All retailers allow you to adjust individual countries’ prices. I know some authors want to make it as fair as possible to international readers by relying on the retailer’s exchange rate – but as a consumer, have you ever gone and compared how much a book costs in other countries? I highly doubt it. British readers won’t care what Canadian readers pay for the same book. What counts is that the price they see on the product page looks enticing.
3. Think of time zones

Imagine your best friends meeting every time you are at work (or putting your children to bed or having your daily tantric massage) so you can’t join them. Not very pleasant feeling, right? Fear of missing out, FOMO, is very real and very unpleasant.
If you have a social media presence, think about your audiences worldwide when you decide at what time to post. This is not to say that you always need to post in the middle of the night, but to be a little conscientious of where your followers are from. If you organise a group takeover, for example, make sure that at least some of the slots will be suitable for people from the other side of the world, and ensure that giveaways stay open for at least 24 hours to enable everyone to see the post and take part.
On Facebook, you can use the inbuilt scheduling function, while for other platforms like Twitter and Instagram you can use a scheduling app like Hootsuite.
4. Make prizes and offers available to all readers

“This giveaway is open to US readers only.”
As a reader, this would make me immediately turn away from an author, or at least leave a bad taste in my mouth that could develop into something more if this happened again and again. It feels like discrimination, like the author doesn’t value their international readers.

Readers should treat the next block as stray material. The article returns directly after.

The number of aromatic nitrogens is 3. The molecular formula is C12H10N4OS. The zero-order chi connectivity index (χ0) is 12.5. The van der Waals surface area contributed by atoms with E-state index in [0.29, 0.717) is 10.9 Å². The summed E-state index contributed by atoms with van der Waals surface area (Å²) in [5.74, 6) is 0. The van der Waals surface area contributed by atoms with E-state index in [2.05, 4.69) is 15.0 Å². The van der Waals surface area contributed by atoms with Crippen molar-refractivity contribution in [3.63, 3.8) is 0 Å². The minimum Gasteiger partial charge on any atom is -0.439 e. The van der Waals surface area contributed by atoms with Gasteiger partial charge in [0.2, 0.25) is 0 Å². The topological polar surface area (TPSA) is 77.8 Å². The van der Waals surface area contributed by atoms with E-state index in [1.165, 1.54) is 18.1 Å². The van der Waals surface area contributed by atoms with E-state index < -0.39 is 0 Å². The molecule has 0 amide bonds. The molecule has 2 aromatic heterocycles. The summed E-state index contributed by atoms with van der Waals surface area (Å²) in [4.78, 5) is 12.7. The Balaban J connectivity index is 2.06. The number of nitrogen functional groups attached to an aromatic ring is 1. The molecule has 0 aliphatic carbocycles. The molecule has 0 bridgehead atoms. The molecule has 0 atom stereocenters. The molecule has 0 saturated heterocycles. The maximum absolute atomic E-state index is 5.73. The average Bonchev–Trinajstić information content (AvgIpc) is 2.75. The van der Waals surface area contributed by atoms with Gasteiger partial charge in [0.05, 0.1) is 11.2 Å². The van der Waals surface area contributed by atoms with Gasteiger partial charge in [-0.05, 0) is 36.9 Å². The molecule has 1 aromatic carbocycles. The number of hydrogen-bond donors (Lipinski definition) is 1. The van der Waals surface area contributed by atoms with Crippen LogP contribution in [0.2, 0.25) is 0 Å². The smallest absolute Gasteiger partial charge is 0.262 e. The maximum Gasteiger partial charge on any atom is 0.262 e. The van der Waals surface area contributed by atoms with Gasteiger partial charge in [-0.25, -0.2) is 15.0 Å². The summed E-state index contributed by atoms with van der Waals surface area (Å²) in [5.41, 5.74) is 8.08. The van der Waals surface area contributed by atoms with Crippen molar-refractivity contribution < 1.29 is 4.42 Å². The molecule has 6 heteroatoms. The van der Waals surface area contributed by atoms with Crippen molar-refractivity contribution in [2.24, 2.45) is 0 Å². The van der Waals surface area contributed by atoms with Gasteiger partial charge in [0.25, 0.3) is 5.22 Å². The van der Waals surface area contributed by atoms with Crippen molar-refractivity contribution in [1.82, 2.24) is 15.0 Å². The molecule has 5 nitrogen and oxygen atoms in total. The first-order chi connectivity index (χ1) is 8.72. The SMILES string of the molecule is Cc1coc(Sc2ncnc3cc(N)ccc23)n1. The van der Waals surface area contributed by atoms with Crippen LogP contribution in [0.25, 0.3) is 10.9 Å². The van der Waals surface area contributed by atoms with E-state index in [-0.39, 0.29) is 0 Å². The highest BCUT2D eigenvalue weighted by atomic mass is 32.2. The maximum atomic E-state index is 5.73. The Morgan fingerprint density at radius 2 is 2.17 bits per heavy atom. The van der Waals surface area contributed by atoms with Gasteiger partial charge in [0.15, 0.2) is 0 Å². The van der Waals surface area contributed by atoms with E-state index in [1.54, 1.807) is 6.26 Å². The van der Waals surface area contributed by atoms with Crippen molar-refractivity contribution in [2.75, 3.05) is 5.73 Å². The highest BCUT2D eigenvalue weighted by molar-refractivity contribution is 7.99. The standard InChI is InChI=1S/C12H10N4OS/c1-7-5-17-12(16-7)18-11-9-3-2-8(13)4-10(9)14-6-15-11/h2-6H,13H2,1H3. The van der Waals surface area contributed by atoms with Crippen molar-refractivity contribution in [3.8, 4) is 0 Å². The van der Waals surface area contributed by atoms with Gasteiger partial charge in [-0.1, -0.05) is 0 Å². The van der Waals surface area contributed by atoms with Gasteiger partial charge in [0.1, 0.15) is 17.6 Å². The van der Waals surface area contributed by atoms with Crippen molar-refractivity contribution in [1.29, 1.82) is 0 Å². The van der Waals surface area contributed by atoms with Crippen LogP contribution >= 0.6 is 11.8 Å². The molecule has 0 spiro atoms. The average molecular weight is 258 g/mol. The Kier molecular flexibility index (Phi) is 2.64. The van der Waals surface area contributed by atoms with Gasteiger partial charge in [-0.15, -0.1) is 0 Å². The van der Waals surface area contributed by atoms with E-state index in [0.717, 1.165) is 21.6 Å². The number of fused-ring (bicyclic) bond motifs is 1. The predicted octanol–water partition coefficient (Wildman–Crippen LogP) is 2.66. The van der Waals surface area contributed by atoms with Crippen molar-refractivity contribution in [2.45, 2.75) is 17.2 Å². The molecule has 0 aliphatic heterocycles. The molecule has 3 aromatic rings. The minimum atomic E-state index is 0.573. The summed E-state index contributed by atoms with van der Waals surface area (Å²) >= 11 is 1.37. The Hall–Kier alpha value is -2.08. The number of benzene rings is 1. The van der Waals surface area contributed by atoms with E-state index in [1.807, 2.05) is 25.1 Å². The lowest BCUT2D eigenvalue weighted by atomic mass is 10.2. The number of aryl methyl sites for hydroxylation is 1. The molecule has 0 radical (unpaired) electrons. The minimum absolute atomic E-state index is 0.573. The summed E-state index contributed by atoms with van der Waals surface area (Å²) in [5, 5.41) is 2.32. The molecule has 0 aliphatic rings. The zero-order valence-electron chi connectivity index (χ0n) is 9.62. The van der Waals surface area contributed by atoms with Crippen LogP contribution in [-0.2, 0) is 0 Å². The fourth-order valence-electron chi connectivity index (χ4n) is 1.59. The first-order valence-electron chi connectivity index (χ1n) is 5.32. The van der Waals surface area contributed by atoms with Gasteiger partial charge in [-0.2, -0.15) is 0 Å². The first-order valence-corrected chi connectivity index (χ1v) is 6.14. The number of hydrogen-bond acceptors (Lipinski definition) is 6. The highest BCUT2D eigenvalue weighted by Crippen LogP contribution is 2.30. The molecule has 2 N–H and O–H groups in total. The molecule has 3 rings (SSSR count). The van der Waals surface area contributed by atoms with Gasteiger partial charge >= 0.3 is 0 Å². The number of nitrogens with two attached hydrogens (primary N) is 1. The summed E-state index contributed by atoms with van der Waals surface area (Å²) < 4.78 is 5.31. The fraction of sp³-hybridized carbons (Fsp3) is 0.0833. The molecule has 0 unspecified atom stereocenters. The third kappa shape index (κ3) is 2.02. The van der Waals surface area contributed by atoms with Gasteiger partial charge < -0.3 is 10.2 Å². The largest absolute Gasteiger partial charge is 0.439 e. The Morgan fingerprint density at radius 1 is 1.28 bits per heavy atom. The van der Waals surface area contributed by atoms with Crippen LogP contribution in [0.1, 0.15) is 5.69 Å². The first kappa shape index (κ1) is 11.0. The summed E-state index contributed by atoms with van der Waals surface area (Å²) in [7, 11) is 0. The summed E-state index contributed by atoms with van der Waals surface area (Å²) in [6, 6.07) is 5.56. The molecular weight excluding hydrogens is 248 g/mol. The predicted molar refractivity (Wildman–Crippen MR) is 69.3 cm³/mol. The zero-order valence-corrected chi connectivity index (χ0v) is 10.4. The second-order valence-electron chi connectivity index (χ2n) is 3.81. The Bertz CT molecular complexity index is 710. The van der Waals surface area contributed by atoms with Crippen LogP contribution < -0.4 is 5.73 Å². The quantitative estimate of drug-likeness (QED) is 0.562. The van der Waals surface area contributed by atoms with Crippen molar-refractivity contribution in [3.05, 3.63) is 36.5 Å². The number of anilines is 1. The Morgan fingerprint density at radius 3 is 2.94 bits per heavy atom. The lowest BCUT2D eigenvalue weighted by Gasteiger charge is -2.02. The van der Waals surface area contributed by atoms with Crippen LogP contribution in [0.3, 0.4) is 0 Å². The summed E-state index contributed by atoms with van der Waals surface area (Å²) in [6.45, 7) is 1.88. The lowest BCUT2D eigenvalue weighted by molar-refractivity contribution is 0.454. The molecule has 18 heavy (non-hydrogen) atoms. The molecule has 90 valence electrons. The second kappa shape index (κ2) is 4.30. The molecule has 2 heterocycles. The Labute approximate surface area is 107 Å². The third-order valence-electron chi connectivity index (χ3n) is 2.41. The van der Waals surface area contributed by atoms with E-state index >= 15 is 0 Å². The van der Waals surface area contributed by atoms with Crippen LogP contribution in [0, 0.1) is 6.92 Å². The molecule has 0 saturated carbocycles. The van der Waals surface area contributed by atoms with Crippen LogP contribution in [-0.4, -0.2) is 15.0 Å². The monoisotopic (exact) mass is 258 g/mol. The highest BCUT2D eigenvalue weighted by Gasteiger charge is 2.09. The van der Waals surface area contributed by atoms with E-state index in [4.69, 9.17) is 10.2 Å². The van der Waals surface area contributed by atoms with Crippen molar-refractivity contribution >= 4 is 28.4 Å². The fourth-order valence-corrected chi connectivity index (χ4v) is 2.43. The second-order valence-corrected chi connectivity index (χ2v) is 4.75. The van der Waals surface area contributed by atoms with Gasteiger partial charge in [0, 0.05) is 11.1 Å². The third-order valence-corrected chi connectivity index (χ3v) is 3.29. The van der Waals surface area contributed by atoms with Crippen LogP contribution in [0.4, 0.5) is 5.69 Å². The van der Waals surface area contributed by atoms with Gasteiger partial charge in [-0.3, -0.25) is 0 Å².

Yes, it’s not easy to send books and swag abroad. It’s expensive and a lot of work. But there are other options. If you don’t want to send a signed book, order the book in their country and send them a bookplate with your signature. If you want to send swag, upload your design to sites like Redbubble or Zazzle and order it from there – they ship to most countries in the world.

(Take a look at the cute space octopus face masks I’ve been using for swag!)

Gift cards are a little trickier. While Amazon and Kobo let you buy gift cards in other countries, Apple and Google Play don’t. Barnes & Noble is only available in the US, so not very suited for using in international giveaways.

Gifting books via Amazon or Google Play is only available in your own country, but you can use Bookfunnel or similar tools to gift books to readers abroad. If you publish directly with Apple, you can request review codes for your books which you can share with readers worldwide. On Google Play, you can send books to readers with their slightly hidden at the very bottom of your book’s Content section on your Dashboard.

If your prize really can’t be changed, offer an alternative prize of equal value if the winner is from another country.
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Google Play Dashboard
5. Avoid brand names

Before using a brand name in your writing, think whether international readers will know what you’re talking about.
If I mentioned my kilted Highlander snacking on Tunnock’s Tea Cakes, will all readers know what that is? Very unlikely (although everyone should try Tunnock’s at least once in their life). I can either replace it with a generic ‘I ate a chocolate-covered marshmallow treat’ or I can use the brand name but then describe it.
I nibbled on a Tunnock’s Tea Cake, enjoying the crunch of the biscuit while relishing the velvety softness of the marshmallow and the slowly melting chocolate coating my tongue.
There you go, now you kind of know what it is, at least the main ingredients.

If you’re in doubt whether your international readers will be familiar with a specific brand, ask them. Readers love being asked for advice and feedback.